BEREA — Browns offensive coordinator Freddie Kitchens made it clear Thursday he has the back of rookie quarterback Baker Mayfield, even if his allegiance comes at the expense of a fellow member of the NFL coaching fraternity.

Kitchens passionately defended the postgame comments Mayfield made Sunday, when the No. 1 overall draft pick explained he "didn’t feel like talking" to former Browns coach Hue Jackson because he had a problem with Jackson joining the Cincinnati Bengals as a special assistant to Marvin Lewis on Nov. 13 after being fired by Cleveland on Oct. 29.

Mayfield kept his handshakes with Jackson brief before and after the Browns defeated the Bengals 35-20 to snap a 25-game road losing streak and win consecutive games for the first time since 2014.

"I don’t have a problem with Baker saying anything like that," Kitchens said during his weekly news conference. "The guy spoke what he felt to be true, and I don’t know when it became big news to speak the truth. OK?

"If that’s what he feels, then he should voice it. I mean, 'Hard Knocks' is in here. Everybody’s looking for a story. Well, he’s giving you a story. He’s telling you the truth. Everybody’s wanting an inside look of the truth. Well, hell, that’s the truth.

"But suddenly it’s big news if we don’t want to turn it into a Kumbaya after the game and turn it into fist-bumps and hugs. I don’t think Baker disrespected anybody on what he said."

ESPN analyst and former NFL offensive lineman Damien Woody disagrees with Kitchens and said Monday on "First Take" Mayfield "needs to grow up." Woody also argued Mayfield is a hypocrite for ripping Jackson because the quarterback transferred from Texas Tech to Oklahoma.

Mayfield responded to Woody and took shots at Jackson with the following Instagram comment: "Not even comparable … I didn’t lose 30+ games be fake and then do that … I wasn’t gonna have a scholarship [at Texas Tech]. Good try though buddy."

Kitchens said he was unaware of Mayfield calling Jackson "fake" on social media.

"I don’t know anything about that, so I’m not going to speak for that," Kitchens said. "But, again, I promise you this: Baker’s not going to blow smoke up anybody’s ass. So if he said it, that’s what he feels, and I’m standing behind Baker Mayfield."

On Wednesday, Mayfield said he didn't regret blasting Jackson but stopped short of explaining why he called the coach fake.

"There’s things that happened inside the building," Mayfield said, "but there’s no reason to get into detail with it."

Award time

Mayfield was named the NFL Offensive Rookie of the Month for November, joining offensive tackle Joe Thomas (November 2007) and quarterback Tim Couch (October 1999) as the only Browns to receive the honor.

Mayfield caught fire and the Browns went 2-1 in November on the heels of Jackson and offensive coordinator Todd Haley being fired a month ago.

Mayfield completed 73.9 percent of his passes for 771 yards and nine touchdowns with one interception, took two sacks and posted a rating of 129.5 in the Browns’ three November games with Kitchens calling the plays. In those games, the Browns (4-6-1) lost to the Kansas City Chiefs 37-21 (Nov. 4), then defeated the Atlanta Falcons 28-16 (Nov. 11) and Bengals.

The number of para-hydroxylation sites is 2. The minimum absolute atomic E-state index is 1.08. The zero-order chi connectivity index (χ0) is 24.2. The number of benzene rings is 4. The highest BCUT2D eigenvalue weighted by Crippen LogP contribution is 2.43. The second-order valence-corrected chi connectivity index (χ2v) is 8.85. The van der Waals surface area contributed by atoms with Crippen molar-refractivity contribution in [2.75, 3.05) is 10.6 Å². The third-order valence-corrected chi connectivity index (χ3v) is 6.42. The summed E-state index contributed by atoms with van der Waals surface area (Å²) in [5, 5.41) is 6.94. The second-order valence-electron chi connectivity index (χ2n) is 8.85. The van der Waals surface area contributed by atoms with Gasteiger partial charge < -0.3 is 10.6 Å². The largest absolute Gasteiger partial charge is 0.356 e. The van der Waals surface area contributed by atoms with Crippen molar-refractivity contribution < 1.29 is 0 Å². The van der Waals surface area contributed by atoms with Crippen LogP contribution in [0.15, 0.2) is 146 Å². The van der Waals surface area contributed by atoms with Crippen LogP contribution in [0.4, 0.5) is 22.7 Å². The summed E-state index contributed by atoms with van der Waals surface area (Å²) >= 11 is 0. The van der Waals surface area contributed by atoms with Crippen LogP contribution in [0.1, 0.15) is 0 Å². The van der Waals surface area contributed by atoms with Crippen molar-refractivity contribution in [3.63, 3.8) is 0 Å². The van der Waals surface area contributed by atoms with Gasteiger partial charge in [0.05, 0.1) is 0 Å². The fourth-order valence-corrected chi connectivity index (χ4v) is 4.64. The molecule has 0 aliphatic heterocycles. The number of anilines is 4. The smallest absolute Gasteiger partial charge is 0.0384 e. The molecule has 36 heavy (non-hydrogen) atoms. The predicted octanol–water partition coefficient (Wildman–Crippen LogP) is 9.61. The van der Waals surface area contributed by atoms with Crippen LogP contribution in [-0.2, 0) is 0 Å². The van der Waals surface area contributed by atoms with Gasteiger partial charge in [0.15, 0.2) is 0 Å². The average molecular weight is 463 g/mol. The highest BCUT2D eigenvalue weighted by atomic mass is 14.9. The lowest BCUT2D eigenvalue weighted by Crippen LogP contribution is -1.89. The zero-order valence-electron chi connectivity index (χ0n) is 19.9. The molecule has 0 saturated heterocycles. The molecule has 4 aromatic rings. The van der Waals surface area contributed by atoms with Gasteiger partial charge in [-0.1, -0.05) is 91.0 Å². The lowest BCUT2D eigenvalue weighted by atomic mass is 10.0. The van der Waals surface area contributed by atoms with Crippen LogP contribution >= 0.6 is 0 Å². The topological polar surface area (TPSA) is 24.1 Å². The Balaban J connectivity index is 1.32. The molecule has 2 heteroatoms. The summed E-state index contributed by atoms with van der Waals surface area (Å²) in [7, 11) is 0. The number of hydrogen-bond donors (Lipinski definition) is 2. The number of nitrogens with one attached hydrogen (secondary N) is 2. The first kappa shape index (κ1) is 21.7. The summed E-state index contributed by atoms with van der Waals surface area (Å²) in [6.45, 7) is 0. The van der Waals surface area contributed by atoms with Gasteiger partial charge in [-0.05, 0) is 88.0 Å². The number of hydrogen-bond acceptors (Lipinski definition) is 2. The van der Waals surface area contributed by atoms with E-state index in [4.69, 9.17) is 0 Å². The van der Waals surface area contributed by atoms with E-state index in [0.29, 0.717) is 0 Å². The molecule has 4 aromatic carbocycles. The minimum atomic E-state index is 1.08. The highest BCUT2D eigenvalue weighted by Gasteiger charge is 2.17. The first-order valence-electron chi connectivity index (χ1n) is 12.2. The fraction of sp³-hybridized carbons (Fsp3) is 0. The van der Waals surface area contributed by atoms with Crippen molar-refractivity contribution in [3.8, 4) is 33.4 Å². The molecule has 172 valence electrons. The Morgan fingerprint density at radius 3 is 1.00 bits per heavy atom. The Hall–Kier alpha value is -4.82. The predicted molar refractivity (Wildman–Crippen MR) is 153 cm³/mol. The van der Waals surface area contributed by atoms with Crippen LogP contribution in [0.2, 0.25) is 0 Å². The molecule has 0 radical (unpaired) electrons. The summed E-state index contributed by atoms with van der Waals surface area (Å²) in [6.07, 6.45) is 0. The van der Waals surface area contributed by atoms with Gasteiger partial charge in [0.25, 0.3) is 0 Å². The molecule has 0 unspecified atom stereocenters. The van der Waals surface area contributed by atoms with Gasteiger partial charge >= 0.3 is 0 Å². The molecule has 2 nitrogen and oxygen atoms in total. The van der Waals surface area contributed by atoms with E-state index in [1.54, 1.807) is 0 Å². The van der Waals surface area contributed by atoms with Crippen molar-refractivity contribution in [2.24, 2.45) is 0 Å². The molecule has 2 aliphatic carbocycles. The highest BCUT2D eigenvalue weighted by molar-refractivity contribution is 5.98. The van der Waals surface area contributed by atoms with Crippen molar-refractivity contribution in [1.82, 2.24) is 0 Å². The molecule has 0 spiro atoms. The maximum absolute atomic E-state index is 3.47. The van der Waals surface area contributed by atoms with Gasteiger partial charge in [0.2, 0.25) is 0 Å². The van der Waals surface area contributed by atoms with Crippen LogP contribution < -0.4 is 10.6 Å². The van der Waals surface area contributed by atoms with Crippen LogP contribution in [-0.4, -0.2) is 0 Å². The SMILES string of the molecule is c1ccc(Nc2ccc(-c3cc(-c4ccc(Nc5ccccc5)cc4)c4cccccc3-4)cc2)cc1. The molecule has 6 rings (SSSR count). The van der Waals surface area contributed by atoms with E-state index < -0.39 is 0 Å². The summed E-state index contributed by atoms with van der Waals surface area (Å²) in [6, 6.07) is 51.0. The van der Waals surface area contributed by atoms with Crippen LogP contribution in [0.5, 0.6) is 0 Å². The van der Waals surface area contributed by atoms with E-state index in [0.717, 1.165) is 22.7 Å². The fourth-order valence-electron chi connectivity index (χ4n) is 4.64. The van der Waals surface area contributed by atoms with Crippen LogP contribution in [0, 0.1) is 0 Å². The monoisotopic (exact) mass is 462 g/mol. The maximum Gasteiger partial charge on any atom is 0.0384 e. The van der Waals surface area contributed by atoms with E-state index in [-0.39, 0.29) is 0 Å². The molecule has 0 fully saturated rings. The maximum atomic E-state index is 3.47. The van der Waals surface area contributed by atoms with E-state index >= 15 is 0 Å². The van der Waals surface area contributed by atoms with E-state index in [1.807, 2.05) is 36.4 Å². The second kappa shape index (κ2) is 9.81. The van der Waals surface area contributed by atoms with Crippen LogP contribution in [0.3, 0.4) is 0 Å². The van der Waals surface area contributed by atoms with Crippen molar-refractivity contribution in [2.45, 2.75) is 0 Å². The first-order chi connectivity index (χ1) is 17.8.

Kitchens said a key to the recent success has been having "an open line of communication" with Mayfield.

"He has gotten a good handle on each game plan every week we have played," Kitchens said. "I expect nothing else this week. We're not holding things back on Baker. We want to continue to improve his development. You can’t baby a quarterback into this thing. You have to throw him out there and see what sticks, and then it's my job and the rest of the offensive staff’s job to decide what he's comfortable with at the end of the week. He has to be honest and tell me what things he's not comfortable with."

Role reversal?

Kitchens, a former Alabama quarterback, told rookie running back Nick Chubb, a former Georgia standout, he could call the plays Sunday against the Houston Texans (8-3) if the Crimson Tide lose to the Bulldogs in the SEC title game Saturday.

"He said that if Georgia wins, he'd let me calls plays as if he has no belief that we'll win," Chubb said.

"I changed the play today to 'Roll Tide,' so he wouldn't even run the play," Kitchens said with a laugh. "I had to come up with something, and he wouldn't even bet me anything."

If Alabama beats Georgia, Kitchens said he'll get nothing from Chubb.

"Just kind of a charity deal there," Kitchens said.

Extra points

• Kitchens was asked if he has considered interviewing for the Browns' head coaching job. "I have never advertised for a job, and I never will advertise for a job," he said.

• Right guard Kevin Zeitler will play in his 100th career regular-season game Sunday. In the midst of one of his better seasons, Zeitler would like to make his first Pro Bowl. "[When] you look at the O-linemen, guys who have consistently made it are probably going to get the first vote," he said. "It's something that I guess in my mind is like I can't base how I do off getting elected. If it happens, great, I would love to have Pro Bowl."

• Wide receiver Jarvis Landry has just 11 catches on 17 targets for 102 yards and no touchdowns in the past three games. "As a competitor, I want to do my part," Landry said. "I don't want to be one of those guys that came here and got a check and didn't earn it. I want to earn my check. But at the same time, it is translating into wins. For me, that's what's most important."

• Starting center JC Tretter (high ankle sprain) and rookie guard/center Austin Corbett (foot) didn’t practice Wednesday or Thursday.

 

Nate Ulrich can be reached at nulrich@thebeaconjournal.com. Read his Browns coverage at www.ohio.com/browns. Follow him on Twitter at www.twitter.com/ByNateUlrich and on Facebook www.facebook.com/abj.sports.